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Five steps to make your space mission sustainable

Assistant Professor Jaan Praks knows poor workmanship can be really expensive - especially in space
Kestävä avaruuden valloitus kuvituskuva
Image: Veera Kortelainen

1. Think about the goal. Do you actually need a space mission to get what you need? Could you solve the scientific problem without going to space?

2. Use as small and light a spacecraft as possible. Additional mass in orbit carries more risk for other satellites. A smaller mass is also cheaper to launch.

3. Go as low as you can go. In low orbits, the atmospheric drag helps to remove spacecraft from space. Remember that small spacecraft can only be launched to orbits where they come down to our atmosphere in less than 25 years.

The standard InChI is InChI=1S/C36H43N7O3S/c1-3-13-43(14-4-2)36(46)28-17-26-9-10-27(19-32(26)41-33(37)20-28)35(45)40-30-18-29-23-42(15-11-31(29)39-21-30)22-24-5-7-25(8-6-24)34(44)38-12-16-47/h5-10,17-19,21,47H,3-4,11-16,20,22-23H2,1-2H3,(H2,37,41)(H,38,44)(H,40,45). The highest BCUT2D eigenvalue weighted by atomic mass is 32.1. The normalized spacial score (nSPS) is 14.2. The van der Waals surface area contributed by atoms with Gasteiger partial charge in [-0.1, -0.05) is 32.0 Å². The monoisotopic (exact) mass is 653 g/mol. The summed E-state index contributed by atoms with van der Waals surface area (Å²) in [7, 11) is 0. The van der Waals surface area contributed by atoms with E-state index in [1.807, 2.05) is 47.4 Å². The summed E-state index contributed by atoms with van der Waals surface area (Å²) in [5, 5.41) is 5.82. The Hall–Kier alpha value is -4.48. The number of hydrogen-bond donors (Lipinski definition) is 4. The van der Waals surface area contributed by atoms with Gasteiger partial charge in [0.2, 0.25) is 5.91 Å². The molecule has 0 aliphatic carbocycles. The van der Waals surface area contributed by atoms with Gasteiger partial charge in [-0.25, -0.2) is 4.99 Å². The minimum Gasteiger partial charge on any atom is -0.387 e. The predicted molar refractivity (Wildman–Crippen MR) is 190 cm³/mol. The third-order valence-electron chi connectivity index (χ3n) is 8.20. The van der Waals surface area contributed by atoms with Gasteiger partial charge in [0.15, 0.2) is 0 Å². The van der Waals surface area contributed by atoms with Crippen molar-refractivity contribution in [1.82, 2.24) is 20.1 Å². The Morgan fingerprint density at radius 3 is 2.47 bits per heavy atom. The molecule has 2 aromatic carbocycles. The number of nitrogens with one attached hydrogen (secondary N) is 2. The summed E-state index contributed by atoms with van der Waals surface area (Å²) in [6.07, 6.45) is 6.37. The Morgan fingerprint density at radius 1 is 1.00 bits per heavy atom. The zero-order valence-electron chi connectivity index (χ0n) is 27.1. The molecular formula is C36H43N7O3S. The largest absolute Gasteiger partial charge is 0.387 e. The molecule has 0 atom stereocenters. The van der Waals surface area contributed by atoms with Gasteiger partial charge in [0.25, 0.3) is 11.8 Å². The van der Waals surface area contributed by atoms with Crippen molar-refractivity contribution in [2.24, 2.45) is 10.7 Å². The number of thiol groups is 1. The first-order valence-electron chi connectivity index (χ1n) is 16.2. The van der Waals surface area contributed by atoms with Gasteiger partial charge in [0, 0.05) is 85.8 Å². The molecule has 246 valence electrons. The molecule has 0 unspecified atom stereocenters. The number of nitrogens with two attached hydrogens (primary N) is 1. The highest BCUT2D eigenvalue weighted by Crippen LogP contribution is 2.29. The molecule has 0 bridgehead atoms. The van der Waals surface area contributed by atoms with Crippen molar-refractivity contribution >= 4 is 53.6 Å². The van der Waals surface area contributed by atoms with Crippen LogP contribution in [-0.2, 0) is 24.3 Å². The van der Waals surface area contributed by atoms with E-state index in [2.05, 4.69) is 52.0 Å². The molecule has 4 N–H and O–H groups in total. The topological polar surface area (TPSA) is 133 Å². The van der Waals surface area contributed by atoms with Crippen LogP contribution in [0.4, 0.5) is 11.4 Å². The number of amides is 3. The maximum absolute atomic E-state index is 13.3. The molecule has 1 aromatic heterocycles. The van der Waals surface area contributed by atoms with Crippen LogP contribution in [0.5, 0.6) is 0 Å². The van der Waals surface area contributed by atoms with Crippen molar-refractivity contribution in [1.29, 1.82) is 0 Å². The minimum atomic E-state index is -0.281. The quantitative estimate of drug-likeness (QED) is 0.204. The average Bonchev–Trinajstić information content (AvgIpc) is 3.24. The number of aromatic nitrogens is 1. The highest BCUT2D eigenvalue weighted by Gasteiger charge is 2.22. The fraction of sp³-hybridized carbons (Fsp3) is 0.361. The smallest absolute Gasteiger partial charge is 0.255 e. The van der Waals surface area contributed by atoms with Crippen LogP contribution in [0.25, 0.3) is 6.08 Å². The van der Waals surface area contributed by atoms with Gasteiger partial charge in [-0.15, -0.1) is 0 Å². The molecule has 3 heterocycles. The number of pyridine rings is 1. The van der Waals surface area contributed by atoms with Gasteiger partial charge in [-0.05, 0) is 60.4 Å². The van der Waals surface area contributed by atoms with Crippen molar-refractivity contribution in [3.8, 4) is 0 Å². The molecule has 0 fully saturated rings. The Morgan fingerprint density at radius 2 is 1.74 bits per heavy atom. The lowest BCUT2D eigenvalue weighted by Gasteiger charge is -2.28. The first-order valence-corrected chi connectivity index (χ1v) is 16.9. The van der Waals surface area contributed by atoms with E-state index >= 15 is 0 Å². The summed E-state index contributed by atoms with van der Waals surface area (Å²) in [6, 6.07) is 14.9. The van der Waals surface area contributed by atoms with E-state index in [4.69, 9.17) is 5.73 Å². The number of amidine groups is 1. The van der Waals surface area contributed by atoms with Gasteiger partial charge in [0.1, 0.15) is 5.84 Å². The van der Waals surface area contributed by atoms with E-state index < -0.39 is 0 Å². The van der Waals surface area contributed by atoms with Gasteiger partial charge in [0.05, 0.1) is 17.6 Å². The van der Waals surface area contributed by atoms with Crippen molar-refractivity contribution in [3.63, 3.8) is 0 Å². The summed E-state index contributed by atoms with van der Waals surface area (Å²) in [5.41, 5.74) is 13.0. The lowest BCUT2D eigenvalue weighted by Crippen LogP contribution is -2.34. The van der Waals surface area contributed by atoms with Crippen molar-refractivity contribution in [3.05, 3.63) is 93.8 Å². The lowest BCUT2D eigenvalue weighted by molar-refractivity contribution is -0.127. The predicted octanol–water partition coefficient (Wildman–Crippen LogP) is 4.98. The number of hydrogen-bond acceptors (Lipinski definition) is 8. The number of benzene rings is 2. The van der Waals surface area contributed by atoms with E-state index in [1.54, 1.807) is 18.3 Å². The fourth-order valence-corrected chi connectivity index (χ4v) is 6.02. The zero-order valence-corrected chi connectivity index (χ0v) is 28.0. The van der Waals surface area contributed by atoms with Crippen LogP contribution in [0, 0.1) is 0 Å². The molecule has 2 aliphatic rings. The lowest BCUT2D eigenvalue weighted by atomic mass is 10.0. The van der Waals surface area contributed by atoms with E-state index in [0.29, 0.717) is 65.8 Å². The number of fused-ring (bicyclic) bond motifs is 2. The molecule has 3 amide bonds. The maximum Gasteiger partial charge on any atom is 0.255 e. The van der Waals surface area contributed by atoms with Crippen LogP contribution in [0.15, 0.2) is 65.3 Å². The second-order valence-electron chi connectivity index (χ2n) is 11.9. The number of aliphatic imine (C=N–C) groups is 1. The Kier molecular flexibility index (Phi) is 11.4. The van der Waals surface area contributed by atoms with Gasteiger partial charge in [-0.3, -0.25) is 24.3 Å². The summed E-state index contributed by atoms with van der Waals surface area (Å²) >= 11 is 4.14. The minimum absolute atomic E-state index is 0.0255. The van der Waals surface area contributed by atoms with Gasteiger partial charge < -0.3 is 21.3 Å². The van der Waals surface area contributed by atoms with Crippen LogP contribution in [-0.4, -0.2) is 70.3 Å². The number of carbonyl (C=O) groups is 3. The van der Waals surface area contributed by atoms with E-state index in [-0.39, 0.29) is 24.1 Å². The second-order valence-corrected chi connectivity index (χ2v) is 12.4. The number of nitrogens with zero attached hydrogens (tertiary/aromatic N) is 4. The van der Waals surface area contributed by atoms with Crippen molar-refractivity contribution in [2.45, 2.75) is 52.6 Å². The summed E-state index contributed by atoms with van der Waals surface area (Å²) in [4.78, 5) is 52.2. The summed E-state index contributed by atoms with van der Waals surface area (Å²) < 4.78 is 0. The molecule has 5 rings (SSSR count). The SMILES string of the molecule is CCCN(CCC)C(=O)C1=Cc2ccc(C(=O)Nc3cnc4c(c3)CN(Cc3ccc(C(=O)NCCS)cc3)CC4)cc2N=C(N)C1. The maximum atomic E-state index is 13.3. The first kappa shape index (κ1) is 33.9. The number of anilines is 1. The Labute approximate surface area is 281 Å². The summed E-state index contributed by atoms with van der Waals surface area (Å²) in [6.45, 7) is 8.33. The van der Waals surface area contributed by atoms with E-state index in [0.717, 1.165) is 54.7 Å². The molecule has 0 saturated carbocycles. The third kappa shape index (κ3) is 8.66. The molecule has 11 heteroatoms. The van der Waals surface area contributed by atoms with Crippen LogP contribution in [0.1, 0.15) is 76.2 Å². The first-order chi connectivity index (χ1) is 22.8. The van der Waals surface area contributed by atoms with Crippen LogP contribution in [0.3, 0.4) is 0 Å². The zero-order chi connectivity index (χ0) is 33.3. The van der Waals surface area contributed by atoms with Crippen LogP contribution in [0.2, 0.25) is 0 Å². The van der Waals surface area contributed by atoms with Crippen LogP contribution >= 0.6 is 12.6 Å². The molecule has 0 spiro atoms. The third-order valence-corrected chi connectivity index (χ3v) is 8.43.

4. Build your spacecraft carefully and take time to test the software. Many small spacecraft in space don’t function properly because of poor workmanship―and just contribute to space debris.

5. Design with the end-of-life in mind. The satellite needs a brake that lowers the speed of the satellite and isolates batteries at the end of the mission. Remove your equipment from space as soon as your mission allows.

From clean energy to personalized medicine – a new book about the power of the university

The Aalto Effect is a tribute to the ambitious and uncompromising work of dozens of researchers.

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Aalto Effect book cover / Photo by Mikko Raskinen
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